My first feature film The House of Tomorrow was shot in a small town in Minnesota called North Branch, as well as in and around the Twin Cities. We had about two weeks of prep going into the 18-day shoot, so as one might imagine, that’s not a ton of time.
Especially considering that the film contains a few crowd scenes, live music, a fight scene, and a top-notch cast who have worked on projects that probably spent more on craft services than our entire budget. Thankfully though, when you make a movie this small, people are doing it because they are invested for all the right reasons. Although we had an ambitious task at hand, cast and crew came ready to dive into work and make things happen.
I felt nothing but pure excitement (and maybe a little bit of terror) as we embarked on our production. There were a few key decisions made along the way that I think contributed to us pulling off the film and that’s what I’m going to talk about here.
First, knowing that we needed a visual approach to fit our story and our production realities. My cinematographer Corey Walter and I settled on shooting the majority of the film on a zoom lens, which saved us from spending time laying dolly track and swapping lenses for different coverage. The visual tact also captured the ideology of futurist philosopher Buckminster Fuller, whose ideas loom over our story. Fuller said: “When I am working on a problem, I never think about beauty but when I have finished, if the solution is not beautiful, I know it is wrong.”
When we hit on the idea of shooting almost exclusively on a zoom, we revisited films like McCabe and Mrs. Miller and Being There, in which zoom is used as a practical tool to allow for long takes and long travel. As a result, the film evoked a distinct feeling that we loved and don’t see much of these days.
To me, a dolly move is a conscious and almost physical act a viewer is often aware of when watching a film. That can be totally right and beautiful for some stories and I’ve enjoyed using dolly moves in past work, but for this, I wanted what I consider to be the more subconscious feel of a zoom. The zoom began as a tool to solve a practical problem of moving through our schedule efficiently and ended up sparking a visual language that gives the film part of its personality.
Our second big production hurdle were the scenes in the film where Asa Butterfield and Alex Wolff’s characters are playing music as The Rash. Describing the boys playing in a script is one thing, but actually making that music is a whole different story. And since I’m not a musician, I turned to Superchunk’s Mac McCaughan to help create a believable sound for two 16-year-olds in their first band. Mac recorded a few demos for us, inspired by bands Alex’s character Jared might obsess over. I then shared those with Alex and Asa who added their own spin to help define the sound of The Rash.
Alex is an incredibly gifted musician who’d grown up playing everything, but Asa had never played bass before. Instead of using the teacher we’d hired, Alex offered to teach Asa himself. It was a wonderful idea that not only saved us a little money and time, but most importantly, it bonded our two actors in a way that ordinary rehearsals can’t.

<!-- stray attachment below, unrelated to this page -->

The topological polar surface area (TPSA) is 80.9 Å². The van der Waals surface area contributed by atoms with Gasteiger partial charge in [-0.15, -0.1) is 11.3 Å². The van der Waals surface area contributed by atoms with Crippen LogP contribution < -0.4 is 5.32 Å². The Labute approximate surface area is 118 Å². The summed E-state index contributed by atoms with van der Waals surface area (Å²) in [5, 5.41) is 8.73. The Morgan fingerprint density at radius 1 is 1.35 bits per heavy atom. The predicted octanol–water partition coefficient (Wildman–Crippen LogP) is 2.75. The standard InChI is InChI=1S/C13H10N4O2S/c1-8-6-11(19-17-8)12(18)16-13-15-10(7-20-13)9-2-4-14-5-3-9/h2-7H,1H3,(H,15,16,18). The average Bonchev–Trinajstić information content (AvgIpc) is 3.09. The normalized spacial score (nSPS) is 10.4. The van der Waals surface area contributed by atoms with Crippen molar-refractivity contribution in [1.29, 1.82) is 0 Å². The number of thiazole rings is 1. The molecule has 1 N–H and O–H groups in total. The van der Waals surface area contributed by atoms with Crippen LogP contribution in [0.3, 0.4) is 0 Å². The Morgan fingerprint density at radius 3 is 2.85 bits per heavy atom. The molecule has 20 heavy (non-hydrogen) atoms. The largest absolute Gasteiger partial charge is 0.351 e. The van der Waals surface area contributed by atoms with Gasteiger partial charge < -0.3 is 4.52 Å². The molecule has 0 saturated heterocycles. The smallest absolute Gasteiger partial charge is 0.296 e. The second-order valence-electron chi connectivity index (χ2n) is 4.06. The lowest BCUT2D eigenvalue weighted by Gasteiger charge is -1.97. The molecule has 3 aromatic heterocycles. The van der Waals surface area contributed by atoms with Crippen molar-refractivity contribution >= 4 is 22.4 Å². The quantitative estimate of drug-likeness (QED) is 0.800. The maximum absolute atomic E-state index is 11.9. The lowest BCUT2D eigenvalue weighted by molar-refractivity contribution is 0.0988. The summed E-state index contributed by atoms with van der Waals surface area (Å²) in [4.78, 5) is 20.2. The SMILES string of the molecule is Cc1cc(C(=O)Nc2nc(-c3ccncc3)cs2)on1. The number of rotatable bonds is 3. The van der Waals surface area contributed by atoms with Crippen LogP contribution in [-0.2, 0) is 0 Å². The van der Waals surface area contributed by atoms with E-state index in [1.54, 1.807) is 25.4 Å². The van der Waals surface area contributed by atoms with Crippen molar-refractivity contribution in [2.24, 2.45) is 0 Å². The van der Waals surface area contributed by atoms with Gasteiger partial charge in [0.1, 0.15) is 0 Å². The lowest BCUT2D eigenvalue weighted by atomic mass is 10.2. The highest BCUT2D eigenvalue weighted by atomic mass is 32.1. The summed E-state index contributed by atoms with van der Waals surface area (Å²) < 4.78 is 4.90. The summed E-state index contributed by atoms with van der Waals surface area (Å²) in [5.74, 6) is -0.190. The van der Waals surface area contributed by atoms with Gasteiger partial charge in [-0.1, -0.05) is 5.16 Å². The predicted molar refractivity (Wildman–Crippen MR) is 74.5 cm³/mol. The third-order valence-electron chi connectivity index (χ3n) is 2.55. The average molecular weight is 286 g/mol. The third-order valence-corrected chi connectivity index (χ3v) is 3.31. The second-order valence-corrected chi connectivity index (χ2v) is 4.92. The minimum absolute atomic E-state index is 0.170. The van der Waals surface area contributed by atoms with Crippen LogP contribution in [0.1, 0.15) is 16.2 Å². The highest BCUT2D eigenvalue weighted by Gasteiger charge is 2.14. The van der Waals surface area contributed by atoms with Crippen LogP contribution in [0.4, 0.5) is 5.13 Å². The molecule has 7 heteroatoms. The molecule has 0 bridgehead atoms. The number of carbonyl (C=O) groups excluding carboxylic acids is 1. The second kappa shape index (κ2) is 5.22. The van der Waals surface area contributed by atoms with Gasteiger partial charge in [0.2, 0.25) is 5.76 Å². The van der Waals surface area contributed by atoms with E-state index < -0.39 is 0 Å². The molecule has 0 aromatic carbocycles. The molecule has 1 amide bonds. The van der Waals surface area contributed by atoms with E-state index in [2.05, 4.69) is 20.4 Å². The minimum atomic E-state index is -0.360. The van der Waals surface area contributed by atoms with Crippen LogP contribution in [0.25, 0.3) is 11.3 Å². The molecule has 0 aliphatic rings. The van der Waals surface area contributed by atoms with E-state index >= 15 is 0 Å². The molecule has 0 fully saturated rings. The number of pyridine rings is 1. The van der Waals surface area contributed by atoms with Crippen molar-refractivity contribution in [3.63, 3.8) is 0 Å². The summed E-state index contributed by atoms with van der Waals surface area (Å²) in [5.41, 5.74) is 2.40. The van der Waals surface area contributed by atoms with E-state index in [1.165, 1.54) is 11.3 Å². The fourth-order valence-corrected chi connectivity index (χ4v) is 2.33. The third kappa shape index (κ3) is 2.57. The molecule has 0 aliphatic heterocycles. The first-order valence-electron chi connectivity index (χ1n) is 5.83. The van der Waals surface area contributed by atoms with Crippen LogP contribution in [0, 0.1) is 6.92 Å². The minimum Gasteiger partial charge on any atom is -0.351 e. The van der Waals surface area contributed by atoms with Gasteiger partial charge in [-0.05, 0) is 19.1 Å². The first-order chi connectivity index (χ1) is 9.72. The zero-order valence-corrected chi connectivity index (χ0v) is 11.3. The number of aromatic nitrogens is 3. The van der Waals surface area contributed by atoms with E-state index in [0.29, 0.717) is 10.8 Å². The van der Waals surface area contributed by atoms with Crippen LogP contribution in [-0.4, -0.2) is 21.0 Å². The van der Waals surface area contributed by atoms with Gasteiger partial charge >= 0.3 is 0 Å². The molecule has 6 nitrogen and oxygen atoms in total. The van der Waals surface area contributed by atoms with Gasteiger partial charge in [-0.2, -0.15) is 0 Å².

Then, with the help of my 1st AD Chad Rosen we were able to schedule all of our music scenes in chronological order so that we could chart the band’s journey in the film alongside what was happening between Asa and Alex off screen. When Sebastian first plucks a bass in the woods behind the dome, the bass was still fresh for Asa. As they practiced in their hotel rooms at night, we would shoot them during the day writing a song and learning chords. Finally, on the last night, we shot The Rash’s big performance when Asa was about three weeks into learning and they’d even played a show at a local bar.
The final component in keeping The Rash feeling real was in recording sound. I spent a summer assisting screenwriter Barbara Turner (Pollock, The Company) and among a host of other valuable lessons, I learned that all of the music for her film Georgia was recorded live. She reminded me that Robert Altman had done the same thing in Nashville and early in my writing process, she strongly encouraged me to do the same. I’m so glad we did, because even though recording music live presents production challenges, you gain authenticity from your actors and from the sound itself, which is nearly impossible to replicate otherwise.
The last piece of the puzzle for us telling a story with so much scope in so little time was utilizing some of my team beyond the job they’d signed up for. Making a movie like this is an all-hands-on-deck affair, and without help from our 2nd Unit team (led by producer Tarik Karam) we couldn’t have come close to a finished product. Tarik and I went to film school together, so he was someone I could trust completely to hunt for and return with great material that married seamlessly with our principal photography. Using our backup camera, Tarik and his operator were able to grab inserts, exteriors, and any other images we needed to fill in the edit.
When you’re moving at a clip with a lot on your plate, sometimes the little pieces are the first to get cut from the schedule. But they become invaluable at the edit stage, and I’m so glad we had a great team to help us pull it all off. MM
The House of Tomorrow opened in select theaters on April 27, 2018, courtesy of Shout! Factory. All images courtesy Shout! Factory.